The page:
I doubt that $90K will cover 4 years even for state school.

Maybe I was wrong about Mao Zedong’s Cultural Revolution. This spoiled kid could benefit from a “re-education camp, herding goats in Tibet”

Haha. My kid lasted a week at a job in cafeteria.

A story I heard decades ago:

When neighbor’s high school kid was asked by her mother to clean the bathroom of their own house, she refused on the ground that “It’s yuck!” Then, one summer, she took a job at a restaurant and cleaned the restroom there and had no problem with it. The only complaint she had was: Why did the government take so much of her hard earned money away? (She should be able to get it back when she filed her tax return though.)

My kid has never taken a job at a cafeteria. We also did not ask him to do chores at home. (We are NOT particularly proud of this.) But I think he learned quickly to clean his dorm room (and shared restroom/bathroom and common area also) in his freshman. So, sending him to an OOS helped him to become more independent.

But I heard some kids at his college would said: “I really do not do this (i.e., clean bathroom.)” It could be true that they did not have to do this before college, and will not have to do this after college.

Mcat, I tried to tell her no. But she didn’t listen to me. She wanted to work and that was her first job. But I’m glad she only lasted one week. All she did was washing the cooking pots that people used to cook. No dirty dishes. But she and her roommate had to take shower immediately when they got to their dorm. Her roommate was borrowing money to go to college. She was not on financial aid but not rich.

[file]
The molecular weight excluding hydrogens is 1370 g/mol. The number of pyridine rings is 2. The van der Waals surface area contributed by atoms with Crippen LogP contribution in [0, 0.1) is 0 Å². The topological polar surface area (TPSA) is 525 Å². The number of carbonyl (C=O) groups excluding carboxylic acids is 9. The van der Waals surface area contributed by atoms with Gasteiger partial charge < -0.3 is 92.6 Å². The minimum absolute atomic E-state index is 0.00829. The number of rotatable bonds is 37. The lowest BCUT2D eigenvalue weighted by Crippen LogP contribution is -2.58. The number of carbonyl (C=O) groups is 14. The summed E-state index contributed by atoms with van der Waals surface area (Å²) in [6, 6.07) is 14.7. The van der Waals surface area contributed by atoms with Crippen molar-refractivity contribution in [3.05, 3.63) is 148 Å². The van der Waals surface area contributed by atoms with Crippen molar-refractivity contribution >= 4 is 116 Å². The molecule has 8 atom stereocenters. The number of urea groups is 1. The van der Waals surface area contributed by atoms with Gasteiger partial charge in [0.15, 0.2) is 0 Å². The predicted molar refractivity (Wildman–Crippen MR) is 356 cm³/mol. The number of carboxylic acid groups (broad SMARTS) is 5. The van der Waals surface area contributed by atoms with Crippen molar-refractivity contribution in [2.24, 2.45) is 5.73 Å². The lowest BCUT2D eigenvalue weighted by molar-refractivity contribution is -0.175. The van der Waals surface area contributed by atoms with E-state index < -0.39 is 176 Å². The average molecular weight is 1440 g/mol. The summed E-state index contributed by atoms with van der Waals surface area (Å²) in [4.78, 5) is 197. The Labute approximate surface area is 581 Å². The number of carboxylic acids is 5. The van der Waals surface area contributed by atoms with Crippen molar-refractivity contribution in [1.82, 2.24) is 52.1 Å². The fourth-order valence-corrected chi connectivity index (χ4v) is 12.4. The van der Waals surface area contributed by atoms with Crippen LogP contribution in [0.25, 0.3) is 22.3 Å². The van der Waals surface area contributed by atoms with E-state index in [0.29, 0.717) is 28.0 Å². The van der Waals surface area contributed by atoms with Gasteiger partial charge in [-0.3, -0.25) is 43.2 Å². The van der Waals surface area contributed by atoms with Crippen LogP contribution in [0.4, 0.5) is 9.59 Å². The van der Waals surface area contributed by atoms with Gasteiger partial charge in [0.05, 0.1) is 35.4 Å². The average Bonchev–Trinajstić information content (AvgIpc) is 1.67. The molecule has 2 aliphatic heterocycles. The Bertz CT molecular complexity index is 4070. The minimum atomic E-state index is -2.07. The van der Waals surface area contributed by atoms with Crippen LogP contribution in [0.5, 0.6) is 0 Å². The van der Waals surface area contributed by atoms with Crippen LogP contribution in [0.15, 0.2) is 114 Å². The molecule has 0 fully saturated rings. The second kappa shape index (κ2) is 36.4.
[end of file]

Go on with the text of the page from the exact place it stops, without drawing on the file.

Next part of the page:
@mcat

No chores at all? Not even simple tasks like loading the dishwasher or taking out the trash?

DrGoogle, Is it a “work study”-type job (if the cafeteria is run by her school)?

In freshman year, the only “financial aid” our kid got was a “work study”. We asked our kid to not take that job.

Regarding “cleaning the living area in the dorm in college”: DS’s suite had a crisis in just 2 months after the school had started: The kids left unfinished food in the living room/common area and it attracted fries – a lot of them. They all stopped going to the living room, until “somebody” cleaned the living room. That somebody was DS. It was not because he was nicer than other kids. His room was closest to the living room. The fries would get into his room from the bottom of the door to his room. So he had no choice but become the main person who cleaned the common area. (But I heard there was another kid, out of 5 kids, who would share the “cleaning job” of the living room. One particular kid was particularly selfish: He had time to take much more classes than everybody else, and then he had the gut of telling all other suitemates that he had no time to help clean the shared living room and bathroom because he had a higher course load than others. No one wants to be his suitemates next year. He even decided to apply to other residential college after the first year but he said he could not get along with anyone else in his new residential college either - so he “had to” live with his GF in her room for the next few years. Then, his GF’s suitemates complained! Sometimes a guy who is strongly disliked by everyone in his own gender is still well liked by peers in the opposite gender. Go figure.)